Employment

How Much Surplus Labor Do We Have?


Janet Yellen in Washington on July 2

Photograph by Andrew Harrer/Bloomberg

Janet Yellen in Washington on July 2

Janet Yellen wants the hawks in the Federal Reserve System to cut her some slack on the topic of slack. As economists use the term, slack in the job market is a measure of labor supply. Too much slack means high unemployment. Too little means worker shortages, spiking wages, and inflation. Whether there’s too much slack, too little, or just the right amount has been a topic of intense debate since well before Yellen’s scheduled Aug. 22 speech on labor markets at the Federal Reserve Bank of Kansas City’s annual conference in Jackson Hole, Wyo.

Yellen, in her first year as chair of the Fed’s board of governors, is a slacker—she says the labor market remains soft and the central bank should keep concentrating on growth, not restraining inflation. She’s up against a group of hawks such as Charles Plosser, president of the Federal Reserve Bank of Philadelphia, who say the slack is all but used up. Both sides cite official statistics to make their cases. “There’s lots of asymmetry out there in the data right now,” says Neil Dutta, head of U.S. economics at Renaissance Macro Research.

Doves on the rate-setting Federal Open Market Committee (FOMC) play down the falling unemployment rate (6.2 percent in July) because, as they point out, it counts only people who are actively seeking work. The 2007-09 recession was so deep that many people stopped looking. Employment as a share of the adult population remains depressed. The dovish theory is that if demand heats up, many of those people will be drawn back into the workforce.

Easy-money advocates point to the high number of people—7.5 million—who want full-time jobs but are working part-time for economic reasons like “unfavorable business conditions.” Before the recession began, there were only 4.6 million people in that situation. In a recent speech, Minneapolis Fed President Narayana Kocherlakota cited involuntary part-timers as evidence that plenty of workers are on the sidelines, ready to fill increased demand for labor.

The Fed chair has managed to keep most of the FOMC on her side. After its latest meeting on July 30, the committee said in a statement that “a range of labor market indicators suggests that there remains significant underutilization of labor resources.” All of the Fed governors in Washington lean dovish, as do presidents of the regional banks in New York, Chicago, Boston, and San Francisco, not to mention Kocherlakota.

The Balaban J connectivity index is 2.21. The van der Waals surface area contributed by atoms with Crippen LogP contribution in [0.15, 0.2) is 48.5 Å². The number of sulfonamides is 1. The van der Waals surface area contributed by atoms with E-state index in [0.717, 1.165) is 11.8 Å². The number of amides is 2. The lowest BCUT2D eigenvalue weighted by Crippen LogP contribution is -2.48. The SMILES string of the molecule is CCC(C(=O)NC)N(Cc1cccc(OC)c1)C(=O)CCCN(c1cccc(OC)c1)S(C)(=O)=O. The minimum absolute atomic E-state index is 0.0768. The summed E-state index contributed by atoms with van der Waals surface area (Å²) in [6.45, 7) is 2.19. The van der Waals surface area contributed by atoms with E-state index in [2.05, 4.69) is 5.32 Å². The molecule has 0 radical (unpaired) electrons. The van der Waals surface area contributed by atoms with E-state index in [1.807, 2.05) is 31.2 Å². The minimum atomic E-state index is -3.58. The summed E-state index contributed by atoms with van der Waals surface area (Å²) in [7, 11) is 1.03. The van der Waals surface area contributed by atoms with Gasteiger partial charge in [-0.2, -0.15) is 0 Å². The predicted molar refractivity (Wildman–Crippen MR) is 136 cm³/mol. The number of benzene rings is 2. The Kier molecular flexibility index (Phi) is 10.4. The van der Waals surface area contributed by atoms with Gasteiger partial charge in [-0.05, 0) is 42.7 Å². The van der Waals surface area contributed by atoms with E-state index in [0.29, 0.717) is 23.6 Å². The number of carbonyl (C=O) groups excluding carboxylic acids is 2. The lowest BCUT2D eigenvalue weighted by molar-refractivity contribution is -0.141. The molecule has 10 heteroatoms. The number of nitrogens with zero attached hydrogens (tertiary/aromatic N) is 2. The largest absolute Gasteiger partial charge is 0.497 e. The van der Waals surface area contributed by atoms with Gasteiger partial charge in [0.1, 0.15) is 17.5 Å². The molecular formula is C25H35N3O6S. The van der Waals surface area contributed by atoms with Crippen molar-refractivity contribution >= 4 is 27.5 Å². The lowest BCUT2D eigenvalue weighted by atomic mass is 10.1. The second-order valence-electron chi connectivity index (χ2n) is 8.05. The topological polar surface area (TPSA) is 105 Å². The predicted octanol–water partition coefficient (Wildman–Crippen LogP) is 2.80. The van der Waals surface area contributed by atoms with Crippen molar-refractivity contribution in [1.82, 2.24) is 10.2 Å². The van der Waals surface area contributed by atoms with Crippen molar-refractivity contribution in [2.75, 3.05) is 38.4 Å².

But Yellen can’t take support for granted. Philadelphia’s Plosser dissented from the July 30 statement on the grounds that the language about how long interest rates will be kept low “does not reflect the considerable economic progress that has been made toward the Committee’s goals.” Minutes released on Aug. 20 revealed some sympathy for that view among other FOMC members. Besides Plosser, the hawks include the Fed presidents in Richmond, St. Louis, and Dallas. (Not all regional presidents vote in any given year, though all participate in FOMC deliberations.) Hawks focus on the sharp increase in the number of unfilled jobs, asking how much slack there could truly be in the labor market if there were 4.7 million openings for workers at the end of June. That’s up from a low of 2.1 million in July 2009. They are concerned that many people who dropped out of the labor market are never coming back—because they retired early or went on disability, or their skills atrophied. Declining unemployment could soon switch from a good thing to a bad thing, they suggest. In a recent speech, Dallas Fed President Richard Fisher said, “The economy is reaching our desired destination faster than we imagined.”

To Yellen’s credit, an inflationary spike in wages is nowhere in sight. Given current inflation and productivity growth, workers should see wage gains above 3 percent, says Ethan Harris, co-head of global economics research at Bank of America Merrill Lynch (BAC). Wage growth has been closer to 2 percent, no higher than overall inflation. It’s possible, as the hawks worry, that wage pressure is building up unnoticed. But Yellen has said that a little bit of above-target wage growth is OK as long as the public continues to believe that inflation will remain low over the long term. For now, the slackers at the Fed are running the show.

The bottom line: Fed Chair Janet Yellen sees plenty of labor slack in the economy, which justifies her dovish opinion about interest rates.

Coy_190
Coy is Bloomberg Businessweek's economics editor. His Twitter handle is @petercoy.
Philips_190
Philips is an associate editor for Bloomberg Businessweek in Washington. Follow him on Twitter @matthewaphilips.

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